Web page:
We then progress to a range of mind-numbing, stomach-turning chart toppers including that song Pitbull bee's re-recording and trying to pass off as a new hit every few months for the past five years, a little bit of Pink, and even some One Direction. It's really not that bad, if you know the words, you can scream them to your friends and continue your head-bopping. Even better is when it's a good song, like Florence's 'The Dog Days Are Over', which has a great beat, meaning it doesn't have to be remixed (more on that coming up). At least singing will keep you entertained and stop you from glancing around the room, lest you make eye-contact with a lonely zombie scoping the edges of the dancefloor for fresh meat. *Shudder*

Next we're on to remixes of songs that should never be re-mixed. Who the hell thought it was a good idea to break Imagine Dragon's 'Radioactive' into pieces split by Avicci-style bass-drops? Also, slapping a dance-y backing track onto 'I Will Wait' does not make it okay to twerk to Mumford & Sons! Have you ever listened to this band's lyrics? You have? And you still want to shake your ass to them? Now, I love Mumford & Sons, so obviously I get excited when I hear their songs start to play, but I dancing to 'I Will Wait' just felt wrong. Dirty. Ugh.

And so we reach the final category: the oldies. At this particular club, the pure rubbish takes a break about once an hour, for one or two great singalong 'oldies'. Now, I use the term 'oldies' loosely, simply because no, we're not dancing to The Platters, but then again 99% of these people wouldn't know what they were. 2000 is way old for these kids. So in the first hour, we're treated to 'All The Small Things' and 'Teenage Dirtbag' - the latter of which is so bad that it should have been outlawed by 2001, yet it's still 100x better than the rest of the night's music - and in the second hour it's Journey's (yes, Journey, not Glee) 'Don't Stop Believing'. Remarkably, the zombies come alive at these singalongs. Belting out every word, the dancefloor comes alive with bouncing, singing, smiling human beings.

It really gets me thinking - maybe people do have better music taste than they care to admit. Maybe they don't even really dig the latest David Guetta jam, and would much rather be listening to Journey, but of course they could never admit that. They'd lose all their street cred. Either way, I'm more than happy to step into my car at 2am and blast some Springsteen all the way home. My street cred's long gone.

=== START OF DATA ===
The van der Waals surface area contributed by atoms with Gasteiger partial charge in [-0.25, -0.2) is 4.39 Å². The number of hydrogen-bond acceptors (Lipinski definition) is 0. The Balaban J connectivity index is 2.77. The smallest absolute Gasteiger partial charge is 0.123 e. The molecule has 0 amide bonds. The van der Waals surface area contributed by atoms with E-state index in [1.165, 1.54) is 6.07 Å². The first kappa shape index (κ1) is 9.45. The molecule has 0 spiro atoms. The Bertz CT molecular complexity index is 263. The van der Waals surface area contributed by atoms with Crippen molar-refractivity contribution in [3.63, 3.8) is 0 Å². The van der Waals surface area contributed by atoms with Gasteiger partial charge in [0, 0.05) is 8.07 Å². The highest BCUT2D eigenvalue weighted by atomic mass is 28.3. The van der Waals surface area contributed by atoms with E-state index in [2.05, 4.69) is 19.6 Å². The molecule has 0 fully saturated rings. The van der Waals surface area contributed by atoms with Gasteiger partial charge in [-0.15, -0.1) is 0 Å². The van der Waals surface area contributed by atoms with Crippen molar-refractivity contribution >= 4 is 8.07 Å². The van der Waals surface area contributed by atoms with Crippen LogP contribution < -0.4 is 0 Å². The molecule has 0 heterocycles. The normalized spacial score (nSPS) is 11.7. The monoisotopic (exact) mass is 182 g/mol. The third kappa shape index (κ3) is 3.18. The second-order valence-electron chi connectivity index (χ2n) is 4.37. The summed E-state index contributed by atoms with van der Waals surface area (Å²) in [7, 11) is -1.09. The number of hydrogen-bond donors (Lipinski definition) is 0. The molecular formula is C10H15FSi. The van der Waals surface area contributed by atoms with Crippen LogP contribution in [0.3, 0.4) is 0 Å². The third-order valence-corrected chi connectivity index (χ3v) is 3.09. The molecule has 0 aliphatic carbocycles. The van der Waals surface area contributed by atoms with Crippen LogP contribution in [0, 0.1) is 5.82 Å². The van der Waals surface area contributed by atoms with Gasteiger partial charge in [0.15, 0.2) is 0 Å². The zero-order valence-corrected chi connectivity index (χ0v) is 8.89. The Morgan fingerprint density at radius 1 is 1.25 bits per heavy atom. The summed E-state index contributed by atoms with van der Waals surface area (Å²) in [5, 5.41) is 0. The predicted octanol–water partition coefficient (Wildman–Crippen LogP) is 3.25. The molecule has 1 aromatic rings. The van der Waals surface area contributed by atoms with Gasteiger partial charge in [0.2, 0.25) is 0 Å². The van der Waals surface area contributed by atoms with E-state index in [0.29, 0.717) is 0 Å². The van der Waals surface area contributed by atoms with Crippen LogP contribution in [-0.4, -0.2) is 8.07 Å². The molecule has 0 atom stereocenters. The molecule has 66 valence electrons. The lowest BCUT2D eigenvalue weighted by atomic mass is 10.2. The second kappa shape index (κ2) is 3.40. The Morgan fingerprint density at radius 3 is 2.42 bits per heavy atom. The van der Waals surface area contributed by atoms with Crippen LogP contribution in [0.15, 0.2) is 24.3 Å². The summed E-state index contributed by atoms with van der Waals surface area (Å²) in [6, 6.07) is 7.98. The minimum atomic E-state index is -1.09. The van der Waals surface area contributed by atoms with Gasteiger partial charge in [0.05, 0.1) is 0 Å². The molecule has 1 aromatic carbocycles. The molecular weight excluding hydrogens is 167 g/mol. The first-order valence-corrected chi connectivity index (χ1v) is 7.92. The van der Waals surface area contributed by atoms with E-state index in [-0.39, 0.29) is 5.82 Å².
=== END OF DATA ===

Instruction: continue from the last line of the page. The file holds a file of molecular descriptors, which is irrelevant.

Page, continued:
Monday, September 2, 2013

More Concerts For Cape Town!

A few unfortunate things happened when I went to T in the Park this year. Quite aside from being hit on the head by all those cups of what I certainly hope was only beer, I had to make some pretty tough decisions when it came to what bands to watch. Beady Eye vs Rihanna was an easy one, but others were less so: I could watch all of Bastille's set and then risk being stuck at the back of another stage for Hurts straight after, I could forfeit barrier for The Killers to watch more of Foals... seriously, it was a nightmare.

Whilst I managed to break the Two Door Cinema Curse (don't ask), I did manage to miss 90% of Bastille's set in favour of a barrier spot for Hurts, and I ditched Foals one song in for the love of The Killers. Festivals are, unfortunately, always a trade-off. But never fear, for Cape Town is just as awesome as the UK when it comes to music.

Firstly, rock fans all around the country rejoiced when Ramfest announced Biffy Clyro and Foals would headline in 2014. All bets were on Biffy, but I'd tipped Foals to be at Synergy rather than Ramfest. I'm very excited to see both bands, and definitely need to brush up on my song knowledge so that I'm not that awkward kid who only sings along to 'Mountains' and 'My Number'.

Then today, out of nowhere, Seed Experiences and 5FM magically announce that Bastille are coming! This announcement is completely out of nowhere, and I'm not sure what to do with myself. It's too much all at once! Funny thing is, I hesitated to buy myself a R6 chocolate this morning, but think nothing of spending R1000 on tickets to these concerts. Addicted, you say? Never...